Most Frequently Asked Questions About Truck Scales

Over the past few years, we have received numerous questions and inquiries about truck scales and vehicle weighing related items. So, we thought it would make a perfect article called Most Frequently Asked Questions About Truck Scales. Below is a summary of the top questions that we have received along with some basic answers to assist you.

What is a Truck Scale and How Exactly Does a Truck Scale Work?

Truck scales are industrial scales built to weigh vehicles. The most common use of a truck scale is to determine the weight of bulk goods being bought and/or sold. You may have seen this mentioned before but in many cases, a truck scale functions figuratively like a cash register for a company. In addition to commercial use, many states use truck scales to check for a truck’s compliance with truck weight limits. The vehicle scales are very popular at feedmills, solid waste processing and metal recycling centers, etc….

As for how a truck scale works, basically you start with a foundation. This is normally a concrete foundation that the truck scale will be anchored to. The actual scale platforms are anchored onto the foundation. There are usually multiple platform modules connected to make up a 70 foot long truck scale. Inside of these modules are load cells. These are the sensors that measure the weight when you drive up on the scale. These can be analog, digital or hydraulic. The weight is then displayed on the digital weight indicator.

how do truck scales work?

How Much does a Truck Scale Cost? Should I Buy a Used Truck Scale?

This is a question that we have tackled before! This number has changed obviously over the years. At the time of this article, the typical truck scale costs are probably near $70,000 or more when you factor in all the various expenses. Remember, this estimate can fluctuate. For example, there have been multiple price increases during the past twelve months.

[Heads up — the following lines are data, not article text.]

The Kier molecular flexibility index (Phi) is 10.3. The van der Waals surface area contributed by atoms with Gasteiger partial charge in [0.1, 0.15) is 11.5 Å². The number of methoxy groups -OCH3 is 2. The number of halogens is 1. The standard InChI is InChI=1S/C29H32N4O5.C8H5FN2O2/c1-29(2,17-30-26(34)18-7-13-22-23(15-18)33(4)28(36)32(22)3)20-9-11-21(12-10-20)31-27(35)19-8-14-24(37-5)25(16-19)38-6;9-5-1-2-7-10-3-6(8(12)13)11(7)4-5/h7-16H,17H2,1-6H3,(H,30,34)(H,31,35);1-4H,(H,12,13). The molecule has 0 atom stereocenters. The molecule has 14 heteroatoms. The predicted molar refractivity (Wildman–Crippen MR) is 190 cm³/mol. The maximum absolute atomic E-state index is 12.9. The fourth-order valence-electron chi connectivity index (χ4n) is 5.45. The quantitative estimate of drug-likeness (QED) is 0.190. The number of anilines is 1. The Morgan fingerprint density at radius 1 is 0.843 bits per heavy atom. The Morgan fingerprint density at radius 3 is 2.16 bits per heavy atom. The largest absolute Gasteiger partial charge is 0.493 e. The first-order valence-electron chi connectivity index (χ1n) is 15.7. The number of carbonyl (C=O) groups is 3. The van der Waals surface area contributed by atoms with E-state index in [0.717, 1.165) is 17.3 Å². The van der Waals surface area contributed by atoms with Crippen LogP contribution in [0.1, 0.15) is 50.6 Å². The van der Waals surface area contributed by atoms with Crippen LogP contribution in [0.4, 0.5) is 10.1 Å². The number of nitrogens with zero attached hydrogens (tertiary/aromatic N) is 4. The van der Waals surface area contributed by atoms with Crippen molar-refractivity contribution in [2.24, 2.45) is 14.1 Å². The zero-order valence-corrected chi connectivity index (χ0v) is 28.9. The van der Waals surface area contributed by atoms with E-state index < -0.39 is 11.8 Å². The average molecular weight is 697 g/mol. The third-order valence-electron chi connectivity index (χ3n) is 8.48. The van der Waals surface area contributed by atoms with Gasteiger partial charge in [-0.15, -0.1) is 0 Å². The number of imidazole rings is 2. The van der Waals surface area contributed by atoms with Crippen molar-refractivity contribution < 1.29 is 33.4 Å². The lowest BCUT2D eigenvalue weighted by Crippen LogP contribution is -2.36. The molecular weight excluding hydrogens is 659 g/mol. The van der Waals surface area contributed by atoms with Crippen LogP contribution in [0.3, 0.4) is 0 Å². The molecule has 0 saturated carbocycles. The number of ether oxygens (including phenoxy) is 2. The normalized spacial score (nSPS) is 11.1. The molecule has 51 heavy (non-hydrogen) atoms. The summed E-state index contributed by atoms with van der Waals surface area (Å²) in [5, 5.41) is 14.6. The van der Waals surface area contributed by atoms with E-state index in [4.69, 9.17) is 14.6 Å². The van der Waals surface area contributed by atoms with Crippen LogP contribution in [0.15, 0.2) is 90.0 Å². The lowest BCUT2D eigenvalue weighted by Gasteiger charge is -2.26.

Regarding used truck scales…. In most cases, we are against buying used truck scales. The reason is these are weighing devices that have 80,000 lb vehicles driven over them constantly and endure all that Mother Nature can throw at them…. year after year. A lot can happen to a truck scale that’s been in use out in the elements for an entire decade.

That being said, sure there might be some good deals on a “low mileage” or “hardly used” used truck scale, but in our opinion, the best long term decision is to buy a brand new truck scale that you hopefully will get to use for two or three decades.

What is the Average Life Span of a Truck Scale?

In our opinion, most truck scales should last around 25 years. However, a lot depends on choosing a quality scale and one that is matched to the amount of truck traffic you expect. Weather elements can also factor into longevity as well. This is where consulting with your truck scale sales person can be a huge benefit when shopping for a truck scale..

All things being equal, a truck scale that weighs a couple of hundred trucks a day is going to wear out quicker than a truck that only weighs a handful of trucks a day. This is an important question and one that you need to discuss with the scale company(s) that you are working with when shopping for a truck scale.

How Accurate is a Truck Scale?

If you buy or sell goods based on the weight of the truck scale, accuracy is critical. Profit, Inventory Levels, and much more are at stake! On a typical 120,000 x 20 lb capacity truck scale, we typically tell folks the accuracy of your truck scale should be somewhere in the neighborhood of 0.1 of one percent.

How Long is an Average Truck Scale?

Most folks weigh typical trucks with trailer. The majority of the time, that means a 70 x 11 truck scale is typical. However, we have seen 80 foot long truck scales or longer utilized. You want to make sure that you choose a vehicle scale that will allow you to get all the tires on the weighing platforms. This is an important subject to consider when choosing a truck scale.

What is a Load Cell & How Many do I Need?

A load cell is the item(s) in a truck scale that measure the weight being applied. Most truck scales require ~ 8 load cells. In most scales, the load cells are wired through the scale platform & summed together in a junction box.

What is a Junction Box?